Tackling the unknown—venturing into an uncharted world!—is the ultimate test of one’s soul; the intrepidity of a diligent student of life is truly tested only by a blank sheet of paper.

Conquer With Ink

Writing Prompt #11 | July 12th, 2015

Prompt: Your whole life you have heard a strange melody playing in your head. You’ve never heard it anywhere else, and eventually you simply learn to live with it. One day, you walk past a man whistling that tune.

Start: 11: 27 PM

While walking down the street, the melody still played in my head. By now, it was nice background music as I went about my every day life.

Da dum da da di da…

Playing Pokemon on a Gameboy with other kids in the projects, I always thought it was cool that the main character basically had his own song. But when I am alone with my thoughts and I tune out my surroundings, my ambiance music plays gently in my head as I walk.

The sky is the slightest bit orange as the day is dying just slightly. There is almost no one, spare the few construction workers finishing up the day’s work. I walk past the mess of concrete and dusty machines as I hummed. Da dum da da di da…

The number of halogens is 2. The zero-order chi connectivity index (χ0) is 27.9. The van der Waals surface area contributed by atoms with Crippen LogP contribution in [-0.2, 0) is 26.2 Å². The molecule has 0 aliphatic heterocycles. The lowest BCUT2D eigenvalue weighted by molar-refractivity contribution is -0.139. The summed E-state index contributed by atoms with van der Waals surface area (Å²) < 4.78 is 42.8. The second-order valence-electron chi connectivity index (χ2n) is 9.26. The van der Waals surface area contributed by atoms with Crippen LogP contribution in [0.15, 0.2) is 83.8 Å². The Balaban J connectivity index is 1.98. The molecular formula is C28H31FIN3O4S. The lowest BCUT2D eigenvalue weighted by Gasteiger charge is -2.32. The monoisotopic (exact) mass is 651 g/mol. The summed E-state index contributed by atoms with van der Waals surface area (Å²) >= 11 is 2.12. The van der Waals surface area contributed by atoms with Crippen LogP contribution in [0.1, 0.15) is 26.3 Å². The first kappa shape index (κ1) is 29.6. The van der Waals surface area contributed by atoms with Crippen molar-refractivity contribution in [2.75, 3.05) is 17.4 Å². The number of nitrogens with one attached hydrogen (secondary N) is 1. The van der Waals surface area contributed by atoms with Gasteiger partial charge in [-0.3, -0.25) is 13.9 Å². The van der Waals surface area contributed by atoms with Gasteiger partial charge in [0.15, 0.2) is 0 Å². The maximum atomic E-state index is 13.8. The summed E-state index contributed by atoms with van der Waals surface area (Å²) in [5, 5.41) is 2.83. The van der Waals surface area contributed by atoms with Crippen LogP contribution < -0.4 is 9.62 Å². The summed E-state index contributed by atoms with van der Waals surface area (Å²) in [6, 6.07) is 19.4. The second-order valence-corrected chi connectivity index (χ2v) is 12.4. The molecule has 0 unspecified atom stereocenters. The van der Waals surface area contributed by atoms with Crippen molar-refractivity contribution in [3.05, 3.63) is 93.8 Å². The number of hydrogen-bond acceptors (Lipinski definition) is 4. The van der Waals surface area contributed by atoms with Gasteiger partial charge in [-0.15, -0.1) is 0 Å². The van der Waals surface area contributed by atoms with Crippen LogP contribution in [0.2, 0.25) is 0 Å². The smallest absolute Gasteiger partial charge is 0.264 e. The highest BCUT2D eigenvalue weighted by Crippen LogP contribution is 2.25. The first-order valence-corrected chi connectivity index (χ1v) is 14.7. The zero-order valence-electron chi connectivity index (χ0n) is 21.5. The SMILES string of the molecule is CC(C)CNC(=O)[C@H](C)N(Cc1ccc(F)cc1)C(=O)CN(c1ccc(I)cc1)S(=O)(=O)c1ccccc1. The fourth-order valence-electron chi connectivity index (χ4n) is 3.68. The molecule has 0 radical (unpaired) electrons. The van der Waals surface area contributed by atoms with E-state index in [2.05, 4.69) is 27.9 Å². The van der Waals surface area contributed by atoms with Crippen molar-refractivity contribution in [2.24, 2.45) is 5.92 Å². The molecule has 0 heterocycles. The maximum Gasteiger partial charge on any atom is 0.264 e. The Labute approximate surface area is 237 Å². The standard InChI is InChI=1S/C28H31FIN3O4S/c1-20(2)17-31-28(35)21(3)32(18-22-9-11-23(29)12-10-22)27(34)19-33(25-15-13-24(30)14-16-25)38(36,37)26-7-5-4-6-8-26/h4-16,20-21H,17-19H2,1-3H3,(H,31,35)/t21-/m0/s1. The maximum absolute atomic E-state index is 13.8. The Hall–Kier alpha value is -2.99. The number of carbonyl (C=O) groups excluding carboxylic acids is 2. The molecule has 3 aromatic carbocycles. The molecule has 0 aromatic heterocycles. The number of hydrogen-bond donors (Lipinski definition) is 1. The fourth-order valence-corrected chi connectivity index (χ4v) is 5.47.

After I walked past the site, I suddenly realized something.

“Woah, did the sound of my singing get hollower all of a sudden?”

While I was thinking, a worker came behind me and told me to get moving since it wasn’t safe to loiter. I bowed my head slightly and left. I turned around for a moment, to see the worker take a swig from a water bottle, grab his stuff, and start finishing up for the day. He hummed as he walked off.

“What a jolly fellow.” I am always impressed by people who have to do hard work but look so happy the whole time they’re doing it. I start humming again. Da dum da da di da…

Wait.

Didn’t that guy just hum this…

Oh.